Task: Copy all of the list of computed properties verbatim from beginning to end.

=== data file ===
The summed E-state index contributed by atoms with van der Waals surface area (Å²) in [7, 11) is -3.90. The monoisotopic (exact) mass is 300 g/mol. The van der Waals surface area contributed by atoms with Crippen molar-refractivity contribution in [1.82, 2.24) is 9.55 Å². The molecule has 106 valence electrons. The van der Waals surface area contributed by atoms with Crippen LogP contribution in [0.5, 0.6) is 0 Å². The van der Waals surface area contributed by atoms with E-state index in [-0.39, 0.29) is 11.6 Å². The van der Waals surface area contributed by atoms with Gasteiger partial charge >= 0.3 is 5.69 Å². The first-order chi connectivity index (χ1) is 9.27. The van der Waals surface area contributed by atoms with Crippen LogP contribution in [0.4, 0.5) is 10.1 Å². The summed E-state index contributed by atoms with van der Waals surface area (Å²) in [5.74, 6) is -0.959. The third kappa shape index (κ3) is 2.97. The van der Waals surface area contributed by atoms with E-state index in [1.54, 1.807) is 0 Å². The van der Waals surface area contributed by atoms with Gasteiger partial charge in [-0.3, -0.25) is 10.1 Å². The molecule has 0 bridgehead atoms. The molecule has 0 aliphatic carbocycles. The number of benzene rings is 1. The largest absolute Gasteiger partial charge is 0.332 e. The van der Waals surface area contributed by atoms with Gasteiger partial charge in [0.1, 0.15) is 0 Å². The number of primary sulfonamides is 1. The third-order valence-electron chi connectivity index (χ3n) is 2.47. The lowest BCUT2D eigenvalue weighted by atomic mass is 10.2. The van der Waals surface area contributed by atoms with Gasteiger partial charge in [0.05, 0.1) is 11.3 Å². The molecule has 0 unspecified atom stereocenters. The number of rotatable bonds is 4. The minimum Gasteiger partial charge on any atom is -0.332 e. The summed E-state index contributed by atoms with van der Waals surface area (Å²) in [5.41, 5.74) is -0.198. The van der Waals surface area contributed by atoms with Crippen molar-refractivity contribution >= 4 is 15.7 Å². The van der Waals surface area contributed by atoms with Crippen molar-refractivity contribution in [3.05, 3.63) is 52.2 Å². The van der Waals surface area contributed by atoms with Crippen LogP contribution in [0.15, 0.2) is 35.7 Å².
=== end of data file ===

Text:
The summed E-state index contributed by atoms with van der Waals surface area (Å²) in [7, 11) is -3.90. The monoisotopic (exact) mass is 300 g/mol. The van der Waals surface area contributed by atoms with Crippen molar-refractivity contribution in [1.82, 2.24) is 9.55 Å². The molecule has 106 valence electrons. The van der Waals surface area contributed by atoms with Crippen LogP contribution in [0.5, 0.6) is 0 Å². The van der Waals surface area contributed by atoms with E-state index in [-0.39, 0.29) is 11.6 Å². The van der Waals surface area contributed by atoms with Gasteiger partial charge >= 0.3 is 5.69 Å². The first-order chi connectivity index (χ1) is 9.27. The van der Waals surface area contributed by atoms with Crippen LogP contribution in [0.4, 0.5) is 10.1 Å². The summed E-state index contributed by atoms with van der Waals surface area (Å²) in [5.74, 6) is -0.959. The third kappa shape index (κ3) is 2.97. The van der Waals surface area contributed by atoms with E-state index in [1.54, 1.807) is 0 Å². The van der Waals surface area contributed by atoms with Gasteiger partial charge in [-0.3, -0.25) is 10.1 Å². The molecule has 0 bridgehead atoms. The molecule has 0 aliphatic carbocycles. The number of benzene rings is 1. The largest absolute Gasteiger partial charge is 0.332 e. The van der Waals surface area contributed by atoms with Gasteiger partial charge in [0.1, 0.15) is 0 Å². The number of primary sulfonamides is 1. The third-order valence-electron chi connectivity index (χ3n) is 2.47. The lowest BCUT2D eigenvalue weighted by atomic mass is 10.2. The van der Waals surface area contributed by atoms with Gasteiger partial charge in [0.05, 0.1) is 11.3 Å². The molecule has 0 unspecified atom stereocenters. The number of rotatable bonds is 4. The minimum Gasteiger partial charge on any atom is -0.332 e. The summed E-state index contributed by atoms with van der Waals surface area (Å²) in [5.41, 5.74) is -0.198. The van der Waals surface area contributed by atoms with Crippen molar-refractivity contribution >= 4 is 15.7 Å². The van der Waals surface area contributed by atoms with Crippen molar-refractivity contribution in [3.05, 3.63) is 52.2 Å². The van der Waals surface area contributed by atoms with Crippen LogP contribution in [0.15, 0.2) is 35.7 Å².